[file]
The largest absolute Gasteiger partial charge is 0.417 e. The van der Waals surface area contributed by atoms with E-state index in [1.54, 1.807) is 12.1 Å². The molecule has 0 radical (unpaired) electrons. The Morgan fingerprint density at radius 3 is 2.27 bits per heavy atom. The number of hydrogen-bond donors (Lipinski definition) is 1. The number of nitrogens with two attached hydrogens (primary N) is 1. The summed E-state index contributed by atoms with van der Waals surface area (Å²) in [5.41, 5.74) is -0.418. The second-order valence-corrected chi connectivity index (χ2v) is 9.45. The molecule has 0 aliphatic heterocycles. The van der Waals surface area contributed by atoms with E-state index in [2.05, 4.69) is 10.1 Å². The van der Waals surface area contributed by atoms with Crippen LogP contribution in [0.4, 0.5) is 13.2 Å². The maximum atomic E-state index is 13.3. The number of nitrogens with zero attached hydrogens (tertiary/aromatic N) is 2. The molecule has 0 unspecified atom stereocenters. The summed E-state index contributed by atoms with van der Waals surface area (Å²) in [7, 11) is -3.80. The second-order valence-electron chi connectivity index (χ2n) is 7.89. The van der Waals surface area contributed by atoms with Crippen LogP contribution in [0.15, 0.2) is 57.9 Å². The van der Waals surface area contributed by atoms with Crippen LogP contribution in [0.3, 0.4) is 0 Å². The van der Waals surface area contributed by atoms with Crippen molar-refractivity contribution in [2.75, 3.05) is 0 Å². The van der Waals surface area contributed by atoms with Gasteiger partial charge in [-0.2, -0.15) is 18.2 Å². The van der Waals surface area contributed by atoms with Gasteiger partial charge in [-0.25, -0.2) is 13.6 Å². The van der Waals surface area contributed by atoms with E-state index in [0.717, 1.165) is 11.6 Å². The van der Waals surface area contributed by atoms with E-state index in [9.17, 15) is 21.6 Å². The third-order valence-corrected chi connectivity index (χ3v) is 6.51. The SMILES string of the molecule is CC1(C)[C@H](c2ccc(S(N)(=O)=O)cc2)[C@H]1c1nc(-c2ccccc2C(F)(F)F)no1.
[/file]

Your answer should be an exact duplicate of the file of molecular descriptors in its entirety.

The largest absolute Gasteiger partial charge is 0.417 e. The van der Waals surface area contributed by atoms with E-state index in [1.54, 1.807) is 12.1 Å². The molecule has 0 radical (unpaired) electrons. The Morgan fingerprint density at radius 3 is 2.27 bits per heavy atom. The number of hydrogen-bond donors (Lipinski definition) is 1. The number of nitrogens with two attached hydrogens (primary N) is 1. The summed E-state index contributed by atoms with van der Waals surface area (Å²) in [5.41, 5.74) is -0.418. The second-order valence-corrected chi connectivity index (χ2v) is 9.45. The molecule has 0 aliphatic heterocycles. The van der Waals surface area contributed by atoms with E-state index in [2.05, 4.69) is 10.1 Å². The van der Waals surface area contributed by atoms with Crippen LogP contribution in [0.4, 0.5) is 13.2 Å². The maximum atomic E-state index is 13.3. The number of nitrogens with zero attached hydrogens (tertiary/aromatic N) is 2. The molecule has 0 unspecified atom stereocenters. The summed E-state index contributed by atoms with van der Waals surface area (Å²) in [7, 11) is -3.80. The second-order valence-electron chi connectivity index (χ2n) is 7.89. The van der Waals surface area contributed by atoms with Crippen LogP contribution in [0.15, 0.2) is 57.9 Å². The van der Waals surface area contributed by atoms with Crippen LogP contribution in [0.3, 0.4) is 0 Å². The van der Waals surface area contributed by atoms with Crippen molar-refractivity contribution in [2.75, 3.05) is 0 Å². The van der Waals surface area contributed by atoms with Gasteiger partial charge in [-0.2, -0.15) is 18.2 Å². The van der Waals surface area contributed by atoms with Gasteiger partial charge in [-0.25, -0.2) is 13.6 Å². The van der Waals surface area contributed by atoms with E-state index in [0.717, 1.165) is 11.6 Å². The van der Waals surface area contributed by atoms with E-state index in [9.17, 15) is 21.6 Å². The third-order valence-corrected chi connectivity index (χ3v) is 6.51. The SMILES string of the molecule is CC1(C)[C@H](c2ccc(S(N)(=O)=O)cc2)[C@H]1c1nc(-c2ccccc2C(F)(F)F)no1.